Alright, I got myself another project to work on in a similar vein to the one that I started this thread about. This time the case wasn't quite so extemely small and the cooling solution is internal and liquid.
Here's the specs:
Case: Jonsbo V2
Mobo: MSI FM2-A75IA-E53
APU: AMD A8-5600K
RAM: G.SKILL Ripjaws X 1866Mhz 4GB
SSD: Samsung 840 120GB
PSU: Silverstone Tek 450-Watts SFX Full Modular
HSF: Corsair Hydro Series H55
Couple notes on component selection before build pics. I LOVE the case, that was the reason for the whole build. I had to import it because no one is selling it in The States yet but I hope that changes because I want to build more in it - its really perfect for APU builds and Haswell too in the near future. Of course it needs a little help with cooling. The mobo was an obvious choice vs. the Asrock options out there since it comes with wifi built in and doesn't catch on fire.
I chose a 100w vs a 65w CPU intentionally because I wanted to make sure my thermal solution would work for a worst case scenario. RAM and SSD are nothing special. The case came with a 300w PSU but because of the space issue I decided to go for the only modular SFX PSU out there (plus I had an Amazon gift card that made it half price). After some research the closed loop H55 seemed the best option for a single fan case/CPU cooling solution that would fit in the space available.
On to the build:
I wanted to test the system with the stock cooler and PSU so I assembled it that way first. Basically this was not pretty, the stock AMD cooler is nuts, it had to run at 5.5k+ RPMs to keep the APU around 70 degrees (OCCT and FurMark). It was really freaking loud and the entire case got HOT since the only exhaust was the PSU fan. This would not do. Of course it was fine at idle and during light use, usually around 2k RPMs and 40 degrees or so. A 65w AMD chip or something from Intel would probably be fine stock.
So this became the goal, install the H55 on the bottom of the case and have it pull air in through the slots cut out for the 2.5" hard drive mounts. Four simple holes later and the radiator was mounted to the bottom plate and ready to test.
Disaster! The shroud around the fan collides with the retentions screws on the water block mount.
Initially it doesn't look like there is an easy solution but it turns out if I slide the fan to the right and position the screws evenly on each side of the shroud the whole thing drops just low enough that I can get the side on! Of course the four holes I drilled initially are now useless but who's going to see them anyway?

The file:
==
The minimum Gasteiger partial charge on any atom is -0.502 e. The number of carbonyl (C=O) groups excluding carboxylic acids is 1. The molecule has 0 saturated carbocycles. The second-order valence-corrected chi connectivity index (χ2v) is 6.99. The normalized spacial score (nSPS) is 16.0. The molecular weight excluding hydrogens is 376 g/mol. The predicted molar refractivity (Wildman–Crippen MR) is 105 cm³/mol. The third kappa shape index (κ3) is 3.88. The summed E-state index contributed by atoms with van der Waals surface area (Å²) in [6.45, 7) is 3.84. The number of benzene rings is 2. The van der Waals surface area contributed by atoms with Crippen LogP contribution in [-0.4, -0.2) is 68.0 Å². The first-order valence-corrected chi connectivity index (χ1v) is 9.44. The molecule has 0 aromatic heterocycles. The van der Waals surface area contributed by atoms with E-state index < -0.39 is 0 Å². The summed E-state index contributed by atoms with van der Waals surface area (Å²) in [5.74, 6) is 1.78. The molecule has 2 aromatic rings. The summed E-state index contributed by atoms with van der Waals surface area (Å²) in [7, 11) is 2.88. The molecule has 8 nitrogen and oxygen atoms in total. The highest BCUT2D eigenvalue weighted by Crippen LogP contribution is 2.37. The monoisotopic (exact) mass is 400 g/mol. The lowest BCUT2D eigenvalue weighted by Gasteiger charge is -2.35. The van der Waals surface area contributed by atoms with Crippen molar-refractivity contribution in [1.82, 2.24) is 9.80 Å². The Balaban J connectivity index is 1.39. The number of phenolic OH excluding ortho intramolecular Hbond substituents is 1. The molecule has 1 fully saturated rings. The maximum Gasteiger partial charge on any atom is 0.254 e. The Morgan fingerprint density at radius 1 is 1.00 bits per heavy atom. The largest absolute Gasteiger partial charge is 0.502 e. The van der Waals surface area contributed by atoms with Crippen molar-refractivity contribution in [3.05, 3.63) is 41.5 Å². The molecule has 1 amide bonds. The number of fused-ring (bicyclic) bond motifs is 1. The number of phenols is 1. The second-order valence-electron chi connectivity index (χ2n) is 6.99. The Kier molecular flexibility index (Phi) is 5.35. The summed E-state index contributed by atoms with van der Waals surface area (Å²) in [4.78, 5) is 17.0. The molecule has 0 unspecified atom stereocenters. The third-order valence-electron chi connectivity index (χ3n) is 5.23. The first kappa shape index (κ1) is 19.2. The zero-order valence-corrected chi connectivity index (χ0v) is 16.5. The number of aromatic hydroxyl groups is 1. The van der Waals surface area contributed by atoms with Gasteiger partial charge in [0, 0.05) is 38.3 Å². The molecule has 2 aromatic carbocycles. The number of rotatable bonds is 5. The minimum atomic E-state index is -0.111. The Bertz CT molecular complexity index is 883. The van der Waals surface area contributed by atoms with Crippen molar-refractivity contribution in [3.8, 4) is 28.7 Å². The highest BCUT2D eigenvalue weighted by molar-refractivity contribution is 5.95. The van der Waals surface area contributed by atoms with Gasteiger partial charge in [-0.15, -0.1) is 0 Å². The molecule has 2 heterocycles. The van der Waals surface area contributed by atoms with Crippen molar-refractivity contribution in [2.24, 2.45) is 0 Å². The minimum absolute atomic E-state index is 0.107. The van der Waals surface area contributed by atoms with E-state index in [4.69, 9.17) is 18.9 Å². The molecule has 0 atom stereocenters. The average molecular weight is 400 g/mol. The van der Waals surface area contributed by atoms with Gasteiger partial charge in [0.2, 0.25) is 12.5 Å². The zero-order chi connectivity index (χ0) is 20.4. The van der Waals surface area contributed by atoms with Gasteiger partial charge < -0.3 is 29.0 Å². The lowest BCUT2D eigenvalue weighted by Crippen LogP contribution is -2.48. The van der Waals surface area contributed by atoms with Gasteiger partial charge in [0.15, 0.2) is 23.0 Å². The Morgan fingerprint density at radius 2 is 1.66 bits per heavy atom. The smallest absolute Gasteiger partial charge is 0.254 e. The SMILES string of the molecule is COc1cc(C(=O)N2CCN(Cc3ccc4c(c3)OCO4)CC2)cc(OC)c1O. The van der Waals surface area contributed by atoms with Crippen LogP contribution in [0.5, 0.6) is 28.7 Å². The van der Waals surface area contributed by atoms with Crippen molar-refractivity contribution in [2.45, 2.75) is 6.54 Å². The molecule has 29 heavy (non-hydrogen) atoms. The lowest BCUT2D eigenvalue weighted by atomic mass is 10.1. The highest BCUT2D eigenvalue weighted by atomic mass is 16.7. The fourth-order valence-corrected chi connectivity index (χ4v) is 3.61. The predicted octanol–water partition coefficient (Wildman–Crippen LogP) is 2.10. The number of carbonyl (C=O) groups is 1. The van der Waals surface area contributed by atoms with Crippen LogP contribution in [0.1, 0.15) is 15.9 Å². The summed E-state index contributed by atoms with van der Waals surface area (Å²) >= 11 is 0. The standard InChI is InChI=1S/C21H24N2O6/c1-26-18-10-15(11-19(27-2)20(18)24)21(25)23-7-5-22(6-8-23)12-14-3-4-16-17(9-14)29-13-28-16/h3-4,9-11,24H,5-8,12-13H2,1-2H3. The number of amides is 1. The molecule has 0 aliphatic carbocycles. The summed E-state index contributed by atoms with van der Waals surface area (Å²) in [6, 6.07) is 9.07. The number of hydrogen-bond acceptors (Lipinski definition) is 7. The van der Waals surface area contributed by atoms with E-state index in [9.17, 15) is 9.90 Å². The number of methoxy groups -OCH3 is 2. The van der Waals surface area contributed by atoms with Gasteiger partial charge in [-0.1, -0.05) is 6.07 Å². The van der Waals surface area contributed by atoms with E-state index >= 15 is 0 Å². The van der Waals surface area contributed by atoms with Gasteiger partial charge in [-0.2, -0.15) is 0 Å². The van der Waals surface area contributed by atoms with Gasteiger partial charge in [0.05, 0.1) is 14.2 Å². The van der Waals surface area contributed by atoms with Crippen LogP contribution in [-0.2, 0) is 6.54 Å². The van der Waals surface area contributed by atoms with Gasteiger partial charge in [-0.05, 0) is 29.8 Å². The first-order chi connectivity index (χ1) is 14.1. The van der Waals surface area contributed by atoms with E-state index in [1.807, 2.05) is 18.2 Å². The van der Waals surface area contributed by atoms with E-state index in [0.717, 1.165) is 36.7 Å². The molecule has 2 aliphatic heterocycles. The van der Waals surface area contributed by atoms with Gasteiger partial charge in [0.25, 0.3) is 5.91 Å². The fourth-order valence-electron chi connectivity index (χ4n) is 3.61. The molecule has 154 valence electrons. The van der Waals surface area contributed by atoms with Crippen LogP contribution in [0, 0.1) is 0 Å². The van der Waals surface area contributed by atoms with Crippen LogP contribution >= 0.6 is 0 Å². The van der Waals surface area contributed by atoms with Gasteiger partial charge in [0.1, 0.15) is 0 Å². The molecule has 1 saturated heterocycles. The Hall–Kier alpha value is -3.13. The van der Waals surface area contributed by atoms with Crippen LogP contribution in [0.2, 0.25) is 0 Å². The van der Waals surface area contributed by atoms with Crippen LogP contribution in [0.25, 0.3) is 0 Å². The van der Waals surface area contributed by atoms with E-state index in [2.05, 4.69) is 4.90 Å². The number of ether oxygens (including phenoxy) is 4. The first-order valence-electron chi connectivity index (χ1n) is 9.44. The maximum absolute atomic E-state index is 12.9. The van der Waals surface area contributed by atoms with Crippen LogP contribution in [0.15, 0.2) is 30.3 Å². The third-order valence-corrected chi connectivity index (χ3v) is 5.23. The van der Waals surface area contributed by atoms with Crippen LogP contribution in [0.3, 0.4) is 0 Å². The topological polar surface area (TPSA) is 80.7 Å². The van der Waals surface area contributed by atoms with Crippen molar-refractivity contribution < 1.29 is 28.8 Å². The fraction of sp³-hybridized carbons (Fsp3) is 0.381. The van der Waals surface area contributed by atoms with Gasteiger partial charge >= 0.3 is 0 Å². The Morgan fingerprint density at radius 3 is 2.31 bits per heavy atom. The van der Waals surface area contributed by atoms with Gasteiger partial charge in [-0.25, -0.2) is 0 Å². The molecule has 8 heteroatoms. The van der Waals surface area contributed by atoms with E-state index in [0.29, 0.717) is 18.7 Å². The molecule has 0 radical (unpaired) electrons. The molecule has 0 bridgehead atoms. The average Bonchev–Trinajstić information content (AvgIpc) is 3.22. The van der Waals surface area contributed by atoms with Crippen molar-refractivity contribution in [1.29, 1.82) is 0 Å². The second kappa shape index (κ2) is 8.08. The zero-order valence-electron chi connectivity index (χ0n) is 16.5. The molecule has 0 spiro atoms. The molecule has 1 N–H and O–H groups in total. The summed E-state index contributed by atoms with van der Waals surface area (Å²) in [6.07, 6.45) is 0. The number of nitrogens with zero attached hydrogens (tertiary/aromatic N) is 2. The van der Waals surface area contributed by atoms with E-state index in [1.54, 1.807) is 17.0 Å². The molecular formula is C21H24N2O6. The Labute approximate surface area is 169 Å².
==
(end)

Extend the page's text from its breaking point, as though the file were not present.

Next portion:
It's in! There is no
room to spare. To get the side cover on I have to lift the radiator off the bottom plate and slip the lip of the side under it. On the plus side even though the radiator is only held down by one screw (which happened to line up with one of the slots) it doesn't vibrate or move because of the the torsion from that lip and the hoses pushing against the sides/bottom. You can also see that the fan is also basically resting on top of the RAM, in fact I had to remove the screw from that corner otherwise is collided with the heatspreader. I got really lucky this worked at all.
Now to add the PSU and finish the wiring. Feel free to mock my free floating SSD but I'm fine with it how it is for now.
External shots of the case by itself and sitting on top of my home server housed in a Fractal Node 304.
So, the results? Awesome! Well, considering... After 20 minutes of OCCT and FurMark the temps leveled off at 57 degrees and the case is warm but not HOT to the touch. The system is pulling air in through the bottom and exhausting most of it out the vented side. Its just great to have airflow vs. none at all!
Of course the noise is way, way lower as well. The H55 doesn't have a PWM fan so the noise level doesn't go up as the temps increase or down as the temps head that direction - I'm ok with that for now but I'm already thinking I might want to replace the radiator fan with something fancier. For now though I'm pretty happy not being able to hear it from a few feet away instead of from across the room. Also something to work on down the road is opening up the bottom plate more for better airflow through the radiator. I think I can easily get a few degrees less with those changes but it's good enough for now.